I am pleased to see Bangladesh recently released its own Indo-Pacific Outlook, which confirms Bangladesh, like Australia, seeks a free, open, peaceful, secure and inclusive Indo-Pacific.

On that second visit to Bangladesh, I also visited Nepal and Bhutan. Despite being landlocked, their economies, much like ours, are tied to maritime routes, even if their exports must first pass through a transit country.

Again, diplomacy is about turning up.

While in Nepal, I participated in a ceremony where representatives from the Art Gallery of NSW returned a 13th century temple strut to the Government of Nepal.

But one of the highlights of my trip, though, was meeting Australian alumni in Nepal, a relatively common occurrence given it is our third largest market for overseas students.

And you can see the impact of people who have studied in Australia and returned to Nepal in every sector of the country.

They are MPs, senior government officials, medical professionals and biomedical researchers.

I even met two Nepali chefs who learned their craft in Australia's best restaurants and who served me a remarkable meal at the beautiful Basuki Ghar House in Bhaktapur.

Everywhere you look there's an enduring Australian connection. This matters.

In Bhutan, I was the first Australian ministerial visitor since 2010. In Thimphu I received an audience with the Fourth King.

His Majesty and I had a very honest and engaging discussion over an apple pie made to His Majesty's mother's recipe – which was delicious, by the way – about regional peace and stability and our long-standing people-to-people ties.

Demonstrating the pulling power of a world class tertiary education, many of the Bhutanese Cabinet are alumni of Australian universities, including the Prime Minister and Foreign Minister.

This leads to a level of natural ease for engagement as an Australian minister overseas and readily demonstrates that there is great fondness for Australia across the region.

But the diaspora communities in Australia are the bedrock of these connections.

Nepal is now our fastest growing diaspora community, up to approximately 130,000 and growing and Nepali is the second most spoken language in Tasmania and Albury.

Similarly, Western Australia is home to the largest population of Bhutanese people, outside of Bhutan – this is reflected by the fact that Bhutan's Embassy in Australia is one of only a handful it maintains worldwide.

Finally, I concluded that trip in May by officially opening the Consulate-General in Kolkata.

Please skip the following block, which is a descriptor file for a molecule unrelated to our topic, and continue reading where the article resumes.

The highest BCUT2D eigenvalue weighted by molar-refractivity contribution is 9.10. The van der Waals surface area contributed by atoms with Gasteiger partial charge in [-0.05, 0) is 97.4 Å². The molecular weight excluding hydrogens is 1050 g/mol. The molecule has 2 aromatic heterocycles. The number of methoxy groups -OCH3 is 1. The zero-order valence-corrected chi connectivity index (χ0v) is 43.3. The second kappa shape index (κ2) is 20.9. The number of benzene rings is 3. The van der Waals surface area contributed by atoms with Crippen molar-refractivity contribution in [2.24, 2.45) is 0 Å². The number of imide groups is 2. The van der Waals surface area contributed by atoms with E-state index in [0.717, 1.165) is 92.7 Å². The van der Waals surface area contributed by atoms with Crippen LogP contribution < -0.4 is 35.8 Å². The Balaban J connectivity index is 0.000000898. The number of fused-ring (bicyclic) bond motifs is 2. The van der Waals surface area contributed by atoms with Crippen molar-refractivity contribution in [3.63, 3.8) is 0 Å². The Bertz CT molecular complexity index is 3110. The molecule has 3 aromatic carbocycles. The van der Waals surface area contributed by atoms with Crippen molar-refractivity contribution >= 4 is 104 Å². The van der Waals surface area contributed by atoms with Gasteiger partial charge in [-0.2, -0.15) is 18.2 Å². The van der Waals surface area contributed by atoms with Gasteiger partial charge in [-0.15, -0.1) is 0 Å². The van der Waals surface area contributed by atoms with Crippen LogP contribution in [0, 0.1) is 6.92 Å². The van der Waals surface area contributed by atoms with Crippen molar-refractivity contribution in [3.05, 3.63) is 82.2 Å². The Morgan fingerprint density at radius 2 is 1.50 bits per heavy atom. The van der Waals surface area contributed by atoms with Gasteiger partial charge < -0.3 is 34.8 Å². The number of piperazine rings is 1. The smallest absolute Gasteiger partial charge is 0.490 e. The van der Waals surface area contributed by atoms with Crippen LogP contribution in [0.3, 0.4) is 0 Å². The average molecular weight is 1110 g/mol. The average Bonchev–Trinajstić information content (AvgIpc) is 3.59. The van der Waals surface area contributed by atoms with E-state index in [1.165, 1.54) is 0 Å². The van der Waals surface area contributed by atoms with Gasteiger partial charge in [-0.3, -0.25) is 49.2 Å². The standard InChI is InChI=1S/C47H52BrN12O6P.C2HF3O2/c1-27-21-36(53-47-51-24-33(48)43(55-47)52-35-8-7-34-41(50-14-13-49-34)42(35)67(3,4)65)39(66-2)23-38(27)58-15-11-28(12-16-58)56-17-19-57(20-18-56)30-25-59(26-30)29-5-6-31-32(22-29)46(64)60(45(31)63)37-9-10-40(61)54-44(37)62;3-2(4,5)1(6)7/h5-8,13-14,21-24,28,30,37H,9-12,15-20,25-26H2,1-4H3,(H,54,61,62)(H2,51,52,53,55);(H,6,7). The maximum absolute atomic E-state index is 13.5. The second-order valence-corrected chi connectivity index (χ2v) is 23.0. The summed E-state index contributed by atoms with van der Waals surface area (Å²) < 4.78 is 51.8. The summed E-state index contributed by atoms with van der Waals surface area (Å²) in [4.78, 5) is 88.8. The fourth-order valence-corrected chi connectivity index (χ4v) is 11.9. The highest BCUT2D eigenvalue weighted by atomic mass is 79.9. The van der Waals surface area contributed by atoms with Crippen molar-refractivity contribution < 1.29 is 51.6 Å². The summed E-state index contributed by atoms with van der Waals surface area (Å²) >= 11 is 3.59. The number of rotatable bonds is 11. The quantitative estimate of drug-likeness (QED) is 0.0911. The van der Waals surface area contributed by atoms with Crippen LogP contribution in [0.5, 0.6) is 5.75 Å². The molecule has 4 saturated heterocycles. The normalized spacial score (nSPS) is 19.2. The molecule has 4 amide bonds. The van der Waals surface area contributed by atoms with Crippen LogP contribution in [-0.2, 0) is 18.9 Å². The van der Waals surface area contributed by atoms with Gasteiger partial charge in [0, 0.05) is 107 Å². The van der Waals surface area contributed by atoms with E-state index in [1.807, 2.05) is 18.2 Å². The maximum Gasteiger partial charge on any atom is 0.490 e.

Our Prime Minister had just been in New Delhi the week before.

My visit to Kolkata was about demonstrating that Australia's engagement with India is broad, diverse and sophisticated.

India is a big place. To truly capitalise on its opportunities, our diplomacy must reflect that.

I met West Bengal Chief Minister Mamata Banerjee, who, as this audience will know, is one of India's most prominent female leaders.

Our relationship with India has received a lot of headlines.

There's obviously incredible personal rapport between our Prime Ministers…

…but it's backed up by a strong impetus from both sides to keep the momentum going. Some recent measures include:

  • entry into force of the Economic Cooperation and Trade Agreement last year;
  • a shared ambition for an early conclusion of our Comprehensive Economic Cooperation Agreement;
  • a new Australian Consulate-General in Bengaluru – India's Silicon Valley – and India's intention to open a full Consulate-General in Brisbane; and
  • a new Centre for Australia-India Relations in Australia.

Finally, it's worth noting that India is not only our bilateral partner but also our Quad partner, and like us, is committed to an open, stable and prosperous Indo-Pacific where sovereignty is respected.

This Government strongly believes that South Asia and the Indian Ocean region are integral to our interests and our future.

If there is one through-line to everything I've said today, it is that Australia is an engaged partner in the region.

This is partly why Australia is looking forward to hosting the next Indian Ocean Conference in 2024…

… the first time we will do so in this forum's history.

It's a concrete demonstration of our commitment to our region, and we look forward to discussing how we can work more closely together to pursue a peaceful stable and prosperous region.